The Metropolitan Transportation Authority is reviewing its policy of allowing noncommercial messages at commuter train stations as a flurry of ads offer views on Islam and the Israel-Palestinian dispute.
The most recent ads appear at some of Metro-North's New Haven Line stations, according to Connecticut media, and at Hartsdale, Scarsdale and Hastings-on-Hudson link Islam to terrorism. Billboards paid for by the American Freedom Defense Initiative tell commuters, "It's not Islamophobia, It's Islamorealism."
The MTA is the parent organization of Metro-North.
Pamela Geller, a blogger who runs the American Freedom Defense Initiative, said she hopes commuters who see the billboards "will gain a new understanding of the nature and magnitude of the jihad threat."
Geller said the ads, which will run through Sept. 2, were bought to counter platform ads critical of Israel that ran at Metro-North stations in July. The billboards were financed by retired Wall Street broker Henry Clifford of the Committee for Peace in Israel and Palestine.
Ads showed a map of Israel labeled "Palestinian Loss of Land -- 1946 to 2010," depicting a gradual transfer of land to Israel during the decades-long conflict.
Clifford, an 83-year-old Essex resident who purchased the ads for $25,000, said he wants to present the point of view of Palestinians that he said is often lacking in the United States.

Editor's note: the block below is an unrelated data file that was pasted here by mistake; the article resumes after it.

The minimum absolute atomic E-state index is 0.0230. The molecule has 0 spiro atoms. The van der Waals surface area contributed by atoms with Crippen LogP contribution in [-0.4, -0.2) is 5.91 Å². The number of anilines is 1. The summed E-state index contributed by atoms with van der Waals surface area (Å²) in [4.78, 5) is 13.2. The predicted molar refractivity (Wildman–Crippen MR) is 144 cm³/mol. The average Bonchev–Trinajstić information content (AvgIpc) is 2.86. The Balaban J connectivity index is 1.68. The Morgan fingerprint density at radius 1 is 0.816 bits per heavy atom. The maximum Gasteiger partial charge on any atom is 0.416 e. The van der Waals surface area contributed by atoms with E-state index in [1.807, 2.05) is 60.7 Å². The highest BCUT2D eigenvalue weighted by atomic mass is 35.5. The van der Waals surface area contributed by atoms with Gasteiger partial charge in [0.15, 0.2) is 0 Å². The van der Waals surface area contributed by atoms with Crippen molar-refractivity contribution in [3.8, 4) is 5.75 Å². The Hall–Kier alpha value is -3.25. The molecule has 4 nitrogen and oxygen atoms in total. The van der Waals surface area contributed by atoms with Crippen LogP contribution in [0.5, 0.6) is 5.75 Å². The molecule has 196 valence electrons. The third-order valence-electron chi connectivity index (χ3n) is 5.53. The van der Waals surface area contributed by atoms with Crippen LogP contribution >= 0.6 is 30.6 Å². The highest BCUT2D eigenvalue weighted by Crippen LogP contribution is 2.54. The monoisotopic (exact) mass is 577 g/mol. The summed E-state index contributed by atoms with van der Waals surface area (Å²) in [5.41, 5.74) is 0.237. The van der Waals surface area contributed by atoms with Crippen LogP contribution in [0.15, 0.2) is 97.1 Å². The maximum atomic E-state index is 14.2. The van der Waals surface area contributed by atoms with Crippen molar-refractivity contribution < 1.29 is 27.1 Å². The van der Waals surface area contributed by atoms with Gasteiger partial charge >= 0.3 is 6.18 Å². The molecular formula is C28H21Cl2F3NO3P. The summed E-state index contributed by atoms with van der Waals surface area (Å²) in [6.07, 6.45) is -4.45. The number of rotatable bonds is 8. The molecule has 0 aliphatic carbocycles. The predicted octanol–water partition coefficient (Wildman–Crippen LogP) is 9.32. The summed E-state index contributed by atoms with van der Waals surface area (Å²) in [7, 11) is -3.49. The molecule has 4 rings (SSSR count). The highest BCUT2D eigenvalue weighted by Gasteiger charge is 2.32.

"Our posters show historical information without any editorial comment," he said.
Earlier this month, the pro-Israel group StandWithUs said it was spending $16,000 on 75 ads that will be posted at train stations along the Harlem line and in Mount Vernon, Pelham, New Rochelle, Larchmont, Mamaroneck, Harrison, Scarsdale, Hartsdale, White Plains and other locations.
In a statement, the Metropolitan Transportation Authority says it is considering revising its policy on noncommercial ads.
"The MTA does not decide whether to allow a proposed advertisement based upon its viewpoint and the MTA does not endorse the viewpoint in this or any other paid advertisement," it said. "MTA is currently reviewing its policy of accepting noncommercial viewpoint advertisements."
A federal judge issued an injunction last month, finding that the MTA violated free speech rights of Geller and the AFDI by rejecting an ad it considered discriminatory against Muslims. The judge said the MTA's policy prohibiting ads it considered "demeaning to individuals or a group of individuals" inhibited AFDI's right to express its opinion.
Greenburgh Town Supervisor Paul Feiner has taken to social media to express his condemnation of the AFDI ad that appeared in the Hartsdale station, writing that the sign "encourages hatred, discrimination and does not reflect the opinions of many in the community."
Feiner told Newsday Aug. 16 he received a large email response to his tweet and, although some expressed support of the signs, he estimated about 70 percent were in agreement with his stance.
Feiner said Metro-North should put a disclaimer next to the billboard stating it does not support the ads' claims and suggested the railroad should donate the proceeds from the ads to anti-hate groups. Feiner was unavailable for comment Thursday.
With Newsday Westchester